Codenamed "Logan" for most of last year, the successor to NVIDIA's Tegra 4 isn't Tegra 5, but instead it will be known as the Tegra K1.
Armed with a 192-core graphics engine from the desktop Kepler GPU architecture and an updated power efficient 4-Plus-1 processing core (still using ARM's Cortex A15), the Tegra K1's proposition is to bring the most advanced GPU to the mobile device market - be it a smartphone or tablet. For instance, it's the only mobile part that supports the following APIs natively - OpenGL ES 3.0, OpenGL 4.4, DirectX 11 and CUDA 6.0.
Naturally with all this support, the GPU even supports tessellation, a feature that Tegra K1 is banking upon for efficient high-performance gaming on the mobile front to reduce memory footprint and compute requirements without affecting gaming realism. In fact, the Tegra K1 has what it takes to even run the next generation game engine such as the Unreal Engine 4. Here's a shot of a Living Room demo scene that's rendered in real time on a Tegra K1 device, running off the Unreal Engine 4 with manipulatable world inputs.:-
Here's an excerpt from NVIDIA's CEO, Jen-Hsun Huang:
It took eight years for UE3, running DX9, to go from running on a PC in 2002 to being able to run on a mobile device. Games today are still using the look of DX9.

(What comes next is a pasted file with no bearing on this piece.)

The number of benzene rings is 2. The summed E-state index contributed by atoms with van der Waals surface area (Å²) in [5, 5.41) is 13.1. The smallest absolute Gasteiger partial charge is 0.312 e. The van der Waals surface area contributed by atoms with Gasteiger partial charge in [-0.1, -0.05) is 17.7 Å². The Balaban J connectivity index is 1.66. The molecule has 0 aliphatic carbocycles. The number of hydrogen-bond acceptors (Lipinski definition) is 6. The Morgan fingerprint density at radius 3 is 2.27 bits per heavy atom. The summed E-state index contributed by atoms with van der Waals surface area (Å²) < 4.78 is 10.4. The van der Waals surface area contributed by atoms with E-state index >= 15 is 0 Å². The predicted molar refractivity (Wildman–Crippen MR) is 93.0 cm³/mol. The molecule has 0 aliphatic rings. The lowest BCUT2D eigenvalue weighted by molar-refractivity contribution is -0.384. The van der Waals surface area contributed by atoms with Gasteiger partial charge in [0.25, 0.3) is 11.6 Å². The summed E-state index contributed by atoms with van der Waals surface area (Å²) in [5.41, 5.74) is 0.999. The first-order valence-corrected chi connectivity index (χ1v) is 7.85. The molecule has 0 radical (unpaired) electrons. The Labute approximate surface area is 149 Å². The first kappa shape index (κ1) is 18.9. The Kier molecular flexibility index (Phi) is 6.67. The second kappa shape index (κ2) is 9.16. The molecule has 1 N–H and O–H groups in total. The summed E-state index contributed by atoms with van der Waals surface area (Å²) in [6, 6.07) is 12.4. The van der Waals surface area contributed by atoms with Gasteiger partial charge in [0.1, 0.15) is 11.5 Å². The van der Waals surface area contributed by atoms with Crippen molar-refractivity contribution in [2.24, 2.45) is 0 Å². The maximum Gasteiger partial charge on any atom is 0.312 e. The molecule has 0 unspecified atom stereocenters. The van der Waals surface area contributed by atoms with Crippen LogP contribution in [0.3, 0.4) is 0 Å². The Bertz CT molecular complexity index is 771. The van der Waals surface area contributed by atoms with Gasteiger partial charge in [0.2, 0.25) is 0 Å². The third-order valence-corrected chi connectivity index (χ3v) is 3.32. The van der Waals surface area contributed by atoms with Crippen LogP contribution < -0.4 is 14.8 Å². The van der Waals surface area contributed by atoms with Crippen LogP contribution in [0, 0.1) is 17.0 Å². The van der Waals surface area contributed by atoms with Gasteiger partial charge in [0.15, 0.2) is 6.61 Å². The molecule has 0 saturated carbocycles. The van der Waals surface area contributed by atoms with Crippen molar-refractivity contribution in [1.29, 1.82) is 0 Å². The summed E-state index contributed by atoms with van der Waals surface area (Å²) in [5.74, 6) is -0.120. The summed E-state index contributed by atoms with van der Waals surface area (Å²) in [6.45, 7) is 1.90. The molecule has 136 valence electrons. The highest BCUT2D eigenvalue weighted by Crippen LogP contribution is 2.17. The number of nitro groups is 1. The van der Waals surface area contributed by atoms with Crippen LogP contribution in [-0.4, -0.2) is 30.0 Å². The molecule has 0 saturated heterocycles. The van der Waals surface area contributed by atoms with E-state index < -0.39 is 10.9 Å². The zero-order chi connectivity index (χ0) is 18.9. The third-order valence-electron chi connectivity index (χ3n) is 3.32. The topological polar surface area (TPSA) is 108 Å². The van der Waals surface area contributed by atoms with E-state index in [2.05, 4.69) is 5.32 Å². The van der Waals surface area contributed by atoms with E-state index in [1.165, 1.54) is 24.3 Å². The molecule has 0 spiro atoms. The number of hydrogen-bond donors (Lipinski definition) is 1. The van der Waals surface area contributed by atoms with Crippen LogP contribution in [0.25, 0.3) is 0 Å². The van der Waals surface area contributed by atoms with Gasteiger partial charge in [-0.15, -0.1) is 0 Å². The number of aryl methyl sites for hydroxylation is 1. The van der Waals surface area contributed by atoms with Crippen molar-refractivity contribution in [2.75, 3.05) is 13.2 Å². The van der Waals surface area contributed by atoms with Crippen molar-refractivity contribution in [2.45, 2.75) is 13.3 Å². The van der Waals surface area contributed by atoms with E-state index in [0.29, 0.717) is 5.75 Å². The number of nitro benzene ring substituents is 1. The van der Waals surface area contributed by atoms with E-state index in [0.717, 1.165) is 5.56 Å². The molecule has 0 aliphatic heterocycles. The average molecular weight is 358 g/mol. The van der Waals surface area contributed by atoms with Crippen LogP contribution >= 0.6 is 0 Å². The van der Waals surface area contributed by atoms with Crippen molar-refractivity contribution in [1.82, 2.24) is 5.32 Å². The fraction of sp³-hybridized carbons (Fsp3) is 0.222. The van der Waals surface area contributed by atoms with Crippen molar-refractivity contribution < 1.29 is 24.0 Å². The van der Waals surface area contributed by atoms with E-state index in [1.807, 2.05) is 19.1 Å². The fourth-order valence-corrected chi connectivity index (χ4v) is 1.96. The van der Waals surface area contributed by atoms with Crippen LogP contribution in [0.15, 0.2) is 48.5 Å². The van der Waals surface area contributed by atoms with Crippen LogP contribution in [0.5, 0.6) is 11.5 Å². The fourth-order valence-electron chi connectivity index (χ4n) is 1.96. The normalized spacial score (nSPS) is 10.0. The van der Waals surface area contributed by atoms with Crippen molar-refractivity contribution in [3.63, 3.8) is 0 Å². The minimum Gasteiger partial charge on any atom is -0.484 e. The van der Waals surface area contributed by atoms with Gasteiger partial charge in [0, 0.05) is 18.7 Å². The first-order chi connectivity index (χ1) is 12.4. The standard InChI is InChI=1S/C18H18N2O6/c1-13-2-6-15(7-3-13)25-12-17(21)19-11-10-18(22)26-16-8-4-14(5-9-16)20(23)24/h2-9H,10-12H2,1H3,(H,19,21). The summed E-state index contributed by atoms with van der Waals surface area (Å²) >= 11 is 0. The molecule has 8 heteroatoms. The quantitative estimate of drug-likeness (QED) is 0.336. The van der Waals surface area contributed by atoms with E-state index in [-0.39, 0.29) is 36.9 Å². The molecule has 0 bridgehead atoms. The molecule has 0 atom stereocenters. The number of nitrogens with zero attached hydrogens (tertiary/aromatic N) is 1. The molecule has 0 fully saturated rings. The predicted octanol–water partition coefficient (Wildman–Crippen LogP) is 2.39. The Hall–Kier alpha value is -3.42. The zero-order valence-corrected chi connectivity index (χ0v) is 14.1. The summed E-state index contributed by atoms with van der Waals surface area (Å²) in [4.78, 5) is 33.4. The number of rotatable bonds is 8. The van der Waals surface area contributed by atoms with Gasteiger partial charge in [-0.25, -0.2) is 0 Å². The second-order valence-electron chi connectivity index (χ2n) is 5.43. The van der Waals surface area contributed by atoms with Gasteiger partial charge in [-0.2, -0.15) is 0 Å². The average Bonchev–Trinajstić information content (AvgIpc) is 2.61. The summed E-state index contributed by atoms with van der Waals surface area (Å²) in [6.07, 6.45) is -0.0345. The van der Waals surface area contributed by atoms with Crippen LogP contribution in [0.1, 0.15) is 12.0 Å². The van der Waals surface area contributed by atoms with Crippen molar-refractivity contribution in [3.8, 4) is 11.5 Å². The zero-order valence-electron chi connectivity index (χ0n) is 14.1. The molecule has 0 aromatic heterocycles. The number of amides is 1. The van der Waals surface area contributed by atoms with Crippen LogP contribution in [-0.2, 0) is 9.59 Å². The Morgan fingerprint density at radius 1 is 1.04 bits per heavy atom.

We introduced DX11.1, running UE4, running with Kepler in 2012. A year later the game console industry brought the same architecture to game consoles. Now, a year later Tegra K1 brings Dx11.1 to mobile – that’s a two-year, rather than an eight-year, gap. This is what has Tim Sweeney excited.
Unreal Engine 4 is all about photo-realism. All of the rendering is physically based – we’re capturing how physics bears down on microstructures . There’s something close to global illumination. The result is a photo-realistic, stunning image.
Like its Tegra 4 predecessor, the Tegra K1 can support dual display outputs, but this time round the K1 is primed and ready for 4K output. Tegra 4 could only manage dual 1080p displays.
If you recall, NVIDIA created the Tegra Note 7 reference tablet design when the Tegra 4 came about. This was beneficial for OEM partners to fast track their rollout of such devices. The Tegra K1 being more efficient and more powerful than the Tegra 4 part, the reference tablet design for the K1 will re-use the Tegra Note 7 chassis. In fact, NVIDIA showed us a working prototype of the Tegra K1 reference tablet at the press launch event.
For now, the availability of Tegra K1 based products is still officially slated for first half of 2014 with chips shipping to partners by this quarter. We've reported on this estimate more than half a year ago, but it remains to be seen if NVIDIA can keep up to their estimates. It's no secret that Tegra 4 saw very low penetration for smartphones, even with the Tegra 4i.
Do note that the Tegra K1 will debut as a discrete part like the Tegra 4 and not with an integrated modem such as the Tegra 4i. In that respect, it will support any modem variants available in the market, such as NVIDIA's own Iceria i500 LTE modem.
Watch out for more Tegra K1 updates as we track its progress and roll out, including testing one of the earlier reference tablets. Meanwhile, read more about the Tegra K1 and what its underlying hardware details enable in our detailed feature.